As COVID-19 cases flare up again in areas around the country, there has also been a spike in another respiratory illness, especially in the Southern U.S.
Respiratory syncytial virus (RSV), a disease that mostly impacts infants and young children during the winter months, has been circulating in the region more than usual this summer, according to WPXI in Pittsburgh.
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By June 26, RSV was one of the infections along with COVID-19 that led to Children’s Mercy Hospital in Kansas City, MO, to fill to capacity, according to the Kansas City Star.
While most people recover from RSV – which typically causes mild, cold-like symptoms – within two weeks, it can be serious in infants and the elderly, said the CDC. It is the most common cause of bronchiolitis and pneumonia in infants younger than 1 year old in the U.S., though most children have had the virus by the time they turn 2 years old. Up to 500 die from the virus annually.
People with RSV are contagious for around six to eight days and experience symptoms four to six days after coming into contact with the pathogen, said the CDC.
Symptoms of the virus include: a runny nose, decrease in appetite, coughing, sneezing, fever and wheezing. Generally, these symptoms appear in stages rather than all at once and for some very young patients the only symptoms may be irritability, decreased activity, and breathing difficulties.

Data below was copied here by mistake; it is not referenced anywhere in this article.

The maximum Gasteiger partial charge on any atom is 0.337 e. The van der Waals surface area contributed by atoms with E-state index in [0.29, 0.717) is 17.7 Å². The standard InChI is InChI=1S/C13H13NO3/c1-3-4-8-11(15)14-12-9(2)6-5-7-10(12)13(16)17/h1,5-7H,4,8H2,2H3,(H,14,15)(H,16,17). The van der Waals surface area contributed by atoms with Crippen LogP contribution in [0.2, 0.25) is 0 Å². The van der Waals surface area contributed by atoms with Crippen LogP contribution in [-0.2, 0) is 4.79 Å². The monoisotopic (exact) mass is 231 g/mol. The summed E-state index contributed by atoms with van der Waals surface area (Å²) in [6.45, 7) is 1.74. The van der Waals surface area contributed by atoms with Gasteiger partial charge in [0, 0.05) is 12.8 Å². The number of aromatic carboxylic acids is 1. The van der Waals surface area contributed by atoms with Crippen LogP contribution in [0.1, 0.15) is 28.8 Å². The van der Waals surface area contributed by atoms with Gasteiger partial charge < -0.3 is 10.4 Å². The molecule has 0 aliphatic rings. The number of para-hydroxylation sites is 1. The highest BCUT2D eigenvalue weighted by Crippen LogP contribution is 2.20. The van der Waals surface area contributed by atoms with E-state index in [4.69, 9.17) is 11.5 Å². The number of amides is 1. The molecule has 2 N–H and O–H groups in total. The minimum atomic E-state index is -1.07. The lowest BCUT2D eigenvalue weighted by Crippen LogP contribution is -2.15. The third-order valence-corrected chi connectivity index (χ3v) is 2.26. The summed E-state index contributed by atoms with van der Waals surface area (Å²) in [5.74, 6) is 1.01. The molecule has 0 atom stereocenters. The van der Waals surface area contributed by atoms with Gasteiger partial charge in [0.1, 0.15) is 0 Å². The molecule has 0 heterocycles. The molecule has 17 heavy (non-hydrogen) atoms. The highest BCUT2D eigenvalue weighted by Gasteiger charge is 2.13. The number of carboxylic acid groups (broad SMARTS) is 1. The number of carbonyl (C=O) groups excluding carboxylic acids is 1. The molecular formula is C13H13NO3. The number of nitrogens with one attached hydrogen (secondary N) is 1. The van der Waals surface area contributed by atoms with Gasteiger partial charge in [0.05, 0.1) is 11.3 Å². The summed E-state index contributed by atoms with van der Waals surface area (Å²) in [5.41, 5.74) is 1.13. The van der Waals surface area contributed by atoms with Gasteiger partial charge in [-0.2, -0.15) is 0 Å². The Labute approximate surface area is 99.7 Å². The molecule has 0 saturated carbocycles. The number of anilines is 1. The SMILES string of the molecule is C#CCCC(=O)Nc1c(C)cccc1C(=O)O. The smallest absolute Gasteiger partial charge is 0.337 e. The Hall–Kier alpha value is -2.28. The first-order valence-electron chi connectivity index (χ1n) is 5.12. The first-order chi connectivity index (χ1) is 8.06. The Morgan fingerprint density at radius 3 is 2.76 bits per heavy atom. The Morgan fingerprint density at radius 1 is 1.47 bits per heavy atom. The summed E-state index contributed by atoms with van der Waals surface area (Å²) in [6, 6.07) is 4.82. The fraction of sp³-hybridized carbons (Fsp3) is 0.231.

Dr. Heather Haq of Texas Children’s Hospital said the surge of RSV in the summer is “unheard” of in a thread of tweets posted last week.
"I’ve never seen anything like this before," said Beacon Children’s Hospital medical director Dr. Kate Dutkiewicz of South Bend, Ind., according to the Chicago Sun-Times. "I’ve never seen cases in July or close to July."
The RSV spike has created a “surge on surge” in some areas where COVID-19 are rising due to the Delta variant, said Haq. As of July 30, cases, hospitalizations and deaths from COVID-19 were increasing in all states, according to the CDC.
Causes for the out-of-season RSV surge could be connected to the ongoing COVID-19 pandemic, said WPXI. In particular, masking and lockdown measures could have stalled the spread of RSV in the winter, thus preventing newborns and children from coming in contact with the virus and building immunity.
“My speculation is that because we suppressed its normal circulation time during the winter, it’s sort of making up for lost time now,” said Dr.
Claudette Poole of Children’s of Alabama.
Ways to avoid RSV infection include covering one’s face when coughing or sneezing, frequent hand washing, disinfection of surfaces and avoiding close contact with people who might be infected, said the CDC. So far, there is no vaccine for the infection.